In which we see Ms. Bradstreet look for a break
The Maria Chronicles, #4
Damn it, Damn it, Damn it!
Maria would like to throw her new Macbook out the window. For the last half hour she’s been trying to paste The Federalist Papers, #35, into the course web page she’s been assigned for her upcoming classes. Having taken this new job, she’s determined to refresh her entire skill set, ranging from her curricular offerings to her use of technology, and to that end she eagerly accepted the invitation to put all her courses online. She spent an hour yesterday with the school’s tech guru, Ray Rozenholtz, the genial gabber who issued Maria the computer and reassured her that she’d find the software to be a breeze. And it kind of was – when she was sitting there in his office, that is. Now, though, alone in the cluster of desks that constitute the History Department office on a sweltering late August afternoon, she’s hopelessly stuck. When she copied and pasted the immortal Alexander Hamilton onto the page, he lost all his formatting. That wasn’t such a big deal, except that the whole thing is now a single slab of type, no line breaks, and no matter how many times she hits the return key the thing remains an unreadable blob.
Maria sighs deeply. "Now what?" she says, aggrieved, to herself.
"Technology trouble?" A voice behind her says. Maria almost leaps out of her chair in terror.
"Oh my God!" she says, swiveling to see the source of the voice. It's a blond-haired boy, pimply, with green eyes, clearly frightened by her fright
"Sorry!" His reply is loud, even forceful, with a tint of aggrievement. He's rattled by her being rattled.
"I'm sorry," Maria says, apologetically. "It's just that I didn't know anyone was here."
"I came to see Ms. Abruzzi," the boy explains.
"She's not here," Maria says, stating the obvious about the department chair and immediately regretting it.
"I know," he replies neutrally. "But we have an appointment. I'm a couple minutes early."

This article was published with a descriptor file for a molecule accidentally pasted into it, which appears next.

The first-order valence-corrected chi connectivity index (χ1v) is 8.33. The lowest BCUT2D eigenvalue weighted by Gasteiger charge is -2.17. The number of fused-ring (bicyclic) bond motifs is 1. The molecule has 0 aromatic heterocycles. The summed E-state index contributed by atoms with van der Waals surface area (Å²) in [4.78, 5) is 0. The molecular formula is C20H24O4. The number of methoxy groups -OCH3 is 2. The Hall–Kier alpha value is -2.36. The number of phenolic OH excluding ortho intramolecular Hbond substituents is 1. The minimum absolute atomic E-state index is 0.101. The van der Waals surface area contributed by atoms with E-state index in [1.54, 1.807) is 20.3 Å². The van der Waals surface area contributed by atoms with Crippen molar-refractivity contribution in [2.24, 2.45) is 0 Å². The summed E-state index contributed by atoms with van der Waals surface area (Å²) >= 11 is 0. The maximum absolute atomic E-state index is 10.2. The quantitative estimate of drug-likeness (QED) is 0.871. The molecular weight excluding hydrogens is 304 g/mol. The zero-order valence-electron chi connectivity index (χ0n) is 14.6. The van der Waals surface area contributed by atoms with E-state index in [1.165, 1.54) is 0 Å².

"Oh." Maria is recovering her equilibrium, part of which involves realizing that she has to take the lead here with this child in terms of the social niceties. "I'm Maria Bradstreet," she says, extending her hand.
"You're the new history teacher," he says with a smile. "For Mr. Haynes."
"Yes, that's right." Haynes apparently lasted a year. Following a teacher that left mid-year. Maria got hired because the school was desperate for a seasoned teacher in what is a young department. "And what's your name?"
"Me? I'm Kenny Lowe."
"Well, hello, Kenny."
"I think you might be my teacher this year?"
"Wonderful! In which course?"
"The regular history course. Whatever that's called."
"You mean the U.S. history survey."
"Yeah, the survey."
"Ah. Very good. Of course, at the rate things are going there isn't going to be much to do, because I'm having trouble with copying and pasting documents."
"Is that it there?" Kenny asks, squinting at the screen. "Why don't you just make a link rather than copy it in?"
Maria feels like an idiot. "Yeah, I guess I could have done that. I just thought it would be easier to cut and paste. But when I did, all the formatting disappeared and the whole thing is one long paragraph."
"Can I take a look?"
"Be my guest!" Maria pushes her swivel chair away to make room for him. Kenny looks intently at the computer, which gives her a chance to look more closely at him. His features are delicate, partially obscured by his acne and whiskers. She's struck by the intensity of his concentration -- it has an adult quality, even as his manner and appearance suggest an uneasy purchase on his adolescence.
"It's the line breaks," he says to her, still looking at the screen. All the coding is missing. She sees him make type the letter "b" and a slash within brackets, and then a series of CTRL/V where he thinks the breaks should go. He then hits the PUBLISH button on screen. Sure enough, the line breaks are there. "I think you'll be able to do italics and bold the usual way," he says. "For some reason, you need to put in the HTML language for the line breaks."
"Wow," Maria says, grateful and humbled. Are you a computer aficionado, Kenny?"
"Well I dunno. I guess," he says, which Maria surmises is a vast understatement. "I like to do animations."
"You mean like cartoons?"
"Yeah, sort of. Me and my friends have a website --"
"Ah, so I see you've met Kenny," Jen Abruzzi says, coming into the room. He's my advisee. "You've met Ms. Bradstreet?"
"Kenny got me out of a technology jam," Maria says.
"I'm not surprised," Jen says. "He's our resident computer geek." She flashes him an affectionate smile. "C'mon into my office, Kenny. We'll see if you we can straighten out the chem kink in your schedule."
The two of them disappear into Jen's adjacent office. Maria looks back at the screen. She feels a twinge of unease: She's in Kenny's debt and wonders if that will affect her sense of authority over him in the classroom. But having had the thought, her fear recedes. Maybe with a different kid she'd have more reason for concern. He seems like he'll be fine. Actually, she suspects this will actually help their relationship. She remembers an incident in Benjamin Franklin's autobiography when young Franklin courts favor with a rich and influential man not by trying to be of service, but asking to borrow a book Franklin knew the man owns. It's probably a good idea to seek their help from time to time to build good will and trust.
Later. Now she has to finish this syllabus. And establish herself here. Effective dependency requires strength. Maria has a ways to go, around here at least.